Balanced binary tree python

0 votes

# stack_depth is initialised to 0

def find_in_tree(node, find_condition, stack_depth):
    assert (stack_depth < max_stack_depth), 'Deeper than max depth'
    stack_depth += 1
    result = []
    if find_condition(node):
        result += [node]
    for child_node in node.children:
        result.extend(find_in_tree(child_node, find_condition, stack_depth))
    return result

I need help understanding this piece of code. The question i want to answer is

The Python function above searches the contents of a balanced binary tree. If an upper limit of 1,000,000 nodes is assumed what should the max_stack_depth constant be set to?

From what I understand, this is a trick question. If you think about it, stack_depth is incremented every time the find_in_tree() function is called in the recursion. And we are trying to find a particular node in the tree.So the worst case would be when we have to search through all the nodes in the tree before we find it. Hence, max_stack_depth should 1,000,000?

If you look at when stack_depth increments then it looks like we will increment every time we access a node. And in our case we are accessing every single node every time. Because there is no return condition when stops the algorithm when the correct node is found.

Can someone please try to explain me their thought process.

Sep 12, 2018 in Python by bug_seeker
• 15,350 points
49 views

1 answer to this question.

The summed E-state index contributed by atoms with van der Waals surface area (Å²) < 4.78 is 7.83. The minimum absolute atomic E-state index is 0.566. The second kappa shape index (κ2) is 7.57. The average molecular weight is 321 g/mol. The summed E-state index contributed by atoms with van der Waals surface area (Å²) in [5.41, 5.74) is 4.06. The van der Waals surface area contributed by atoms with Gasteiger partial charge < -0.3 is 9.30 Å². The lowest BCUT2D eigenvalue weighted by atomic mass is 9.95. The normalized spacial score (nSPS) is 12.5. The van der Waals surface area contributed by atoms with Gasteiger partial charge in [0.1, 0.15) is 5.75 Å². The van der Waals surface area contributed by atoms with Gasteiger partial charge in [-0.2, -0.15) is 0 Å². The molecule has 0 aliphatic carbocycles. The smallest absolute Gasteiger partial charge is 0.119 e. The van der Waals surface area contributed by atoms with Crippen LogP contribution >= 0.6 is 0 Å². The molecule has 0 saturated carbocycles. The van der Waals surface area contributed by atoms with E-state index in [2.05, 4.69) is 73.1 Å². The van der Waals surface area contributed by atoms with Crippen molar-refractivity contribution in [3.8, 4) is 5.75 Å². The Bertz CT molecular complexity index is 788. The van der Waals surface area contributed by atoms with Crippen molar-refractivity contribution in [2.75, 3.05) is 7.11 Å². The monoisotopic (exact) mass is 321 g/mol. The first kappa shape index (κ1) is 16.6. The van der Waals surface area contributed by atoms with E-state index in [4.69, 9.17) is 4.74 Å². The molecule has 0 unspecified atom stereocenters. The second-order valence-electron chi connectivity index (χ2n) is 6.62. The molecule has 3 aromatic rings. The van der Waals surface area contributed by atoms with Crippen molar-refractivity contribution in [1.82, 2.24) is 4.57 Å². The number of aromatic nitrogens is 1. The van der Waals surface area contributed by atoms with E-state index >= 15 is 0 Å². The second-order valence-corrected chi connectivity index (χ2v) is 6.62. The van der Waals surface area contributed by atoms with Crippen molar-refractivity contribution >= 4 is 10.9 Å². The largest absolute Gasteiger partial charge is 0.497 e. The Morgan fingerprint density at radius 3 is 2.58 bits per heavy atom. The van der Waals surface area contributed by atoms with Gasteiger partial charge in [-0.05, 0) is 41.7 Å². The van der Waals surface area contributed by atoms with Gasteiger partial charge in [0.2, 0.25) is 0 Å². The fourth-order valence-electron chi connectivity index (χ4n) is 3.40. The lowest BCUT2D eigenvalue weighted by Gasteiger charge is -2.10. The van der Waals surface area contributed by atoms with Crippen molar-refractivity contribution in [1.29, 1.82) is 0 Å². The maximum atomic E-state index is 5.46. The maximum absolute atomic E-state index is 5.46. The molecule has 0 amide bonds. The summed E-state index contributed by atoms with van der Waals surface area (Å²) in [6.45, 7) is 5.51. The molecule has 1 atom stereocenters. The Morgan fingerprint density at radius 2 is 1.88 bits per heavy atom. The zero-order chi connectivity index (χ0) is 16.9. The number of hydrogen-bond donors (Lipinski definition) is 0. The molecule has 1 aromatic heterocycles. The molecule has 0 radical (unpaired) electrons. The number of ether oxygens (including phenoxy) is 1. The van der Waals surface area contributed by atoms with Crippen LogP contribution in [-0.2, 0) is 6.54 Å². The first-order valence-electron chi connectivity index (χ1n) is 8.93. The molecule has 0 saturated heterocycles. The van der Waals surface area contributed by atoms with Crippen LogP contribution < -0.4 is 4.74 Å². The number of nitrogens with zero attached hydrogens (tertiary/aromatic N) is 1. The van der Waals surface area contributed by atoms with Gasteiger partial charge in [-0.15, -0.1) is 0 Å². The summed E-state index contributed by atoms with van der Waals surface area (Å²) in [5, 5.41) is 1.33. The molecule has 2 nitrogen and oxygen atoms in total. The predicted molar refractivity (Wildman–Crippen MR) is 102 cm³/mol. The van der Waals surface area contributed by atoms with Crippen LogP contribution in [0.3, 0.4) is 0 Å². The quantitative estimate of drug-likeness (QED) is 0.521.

0 votes

Instead of multiplying the number of nodes on each layer, you have to add them. For example, the number of nodes in the first four layers is 1+2+4+8=15, not 1*2*4*8=64.

                #                      1
      #                   #          + 2
  #       #           #       #      + 4
#   #   #   #       #   #   #   #    + 8 = 15

In general, the number of nodes in the first n layers is 2**(n+1)-1. You can use logarithms to get the correct power and get the floor of that number. If you want fewer that that number, you would also have to subtract one from the power.

>>> math.floor(math.log(1000000, 2))
19
>>> sum(2**i for i in range(1, 20))
1048574

Concerning your edit: Yes, stack_depth is incremented with each node, but you are incrementing a local variable. The increment will carry to the child nodes (passed as a parameter) but not to the siblings, i.e. all the nodes at level n will be called with stack_depth == n-1 (assuming it started as 0 on the first level). Thus, max_stack_depth should be 19 (or 20 if it starts with 1) to visit the ~1,000,000 nodes in the first 19 levels of the tree.

answered Sep 12, 2018 by Priyaj
• 56,520 points

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